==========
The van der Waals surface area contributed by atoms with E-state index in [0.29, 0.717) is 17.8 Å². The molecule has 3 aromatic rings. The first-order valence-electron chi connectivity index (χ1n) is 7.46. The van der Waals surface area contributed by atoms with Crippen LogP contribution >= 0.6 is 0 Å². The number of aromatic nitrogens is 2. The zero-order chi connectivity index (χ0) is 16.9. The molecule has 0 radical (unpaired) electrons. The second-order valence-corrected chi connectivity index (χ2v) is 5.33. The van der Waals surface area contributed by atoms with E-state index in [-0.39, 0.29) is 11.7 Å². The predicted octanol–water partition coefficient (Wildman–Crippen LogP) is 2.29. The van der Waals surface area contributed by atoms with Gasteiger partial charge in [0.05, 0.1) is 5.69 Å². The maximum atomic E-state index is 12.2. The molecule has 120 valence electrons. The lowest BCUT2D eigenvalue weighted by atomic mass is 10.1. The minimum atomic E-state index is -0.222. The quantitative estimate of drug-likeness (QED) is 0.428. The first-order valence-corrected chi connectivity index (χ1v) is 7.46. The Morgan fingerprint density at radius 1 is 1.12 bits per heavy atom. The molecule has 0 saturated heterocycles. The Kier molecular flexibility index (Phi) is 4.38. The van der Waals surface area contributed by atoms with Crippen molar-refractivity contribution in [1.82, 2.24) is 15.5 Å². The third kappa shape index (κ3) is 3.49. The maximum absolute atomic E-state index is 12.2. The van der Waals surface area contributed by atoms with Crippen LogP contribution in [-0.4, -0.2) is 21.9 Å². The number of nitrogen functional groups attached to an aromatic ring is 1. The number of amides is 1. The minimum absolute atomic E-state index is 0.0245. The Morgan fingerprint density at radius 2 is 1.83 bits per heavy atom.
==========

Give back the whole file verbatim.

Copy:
The van der Waals surface area contributed by atoms with E-state index in [0.29, 0.717) is 17.8 Å². The molecule has 3 aromatic rings. The first-order valence-electron chi connectivity index (χ1n) is 7.46. The van der Waals surface area contributed by atoms with Crippen LogP contribution >= 0.6 is 0 Å². The number of aromatic nitrogens is 2. The zero-order chi connectivity index (χ0) is 16.9. The molecule has 0 radical (unpaired) electrons. The second-order valence-corrected chi connectivity index (χ2v) is 5.33. The van der Waals surface area contributed by atoms with E-state index in [-0.39, 0.29) is 11.7 Å². The predicted octanol–water partition coefficient (Wildman–Crippen LogP) is 2.29. The van der Waals surface area contributed by atoms with Gasteiger partial charge in [0.05, 0.1) is 5.69 Å². The maximum atomic E-state index is 12.2. The molecule has 120 valence electrons. The lowest BCUT2D eigenvalue weighted by atomic mass is 10.1. The minimum atomic E-state index is -0.222. The quantitative estimate of drug-likeness (QED) is 0.428. The first-order valence-corrected chi connectivity index (χ1v) is 7.46. The Morgan fingerprint density at radius 1 is 1.12 bits per heavy atom. The molecule has 0 saturated heterocycles. The Kier molecular flexibility index (Phi) is 4.38. The van der Waals surface area contributed by atoms with Crippen molar-refractivity contribution in [1.82, 2.24) is 15.5 Å². The third kappa shape index (κ3) is 3.49. The maximum absolute atomic E-state index is 12.2. The van der Waals surface area contributed by atoms with Crippen LogP contribution in [-0.4, -0.2) is 21.9 Å². The number of nitrogen functional groups attached to an aromatic ring is 1. The number of amides is 1. The minimum absolute atomic E-state index is 0.0245. The Morgan fingerprint density at radius 2 is 1.83 bits per heavy atom.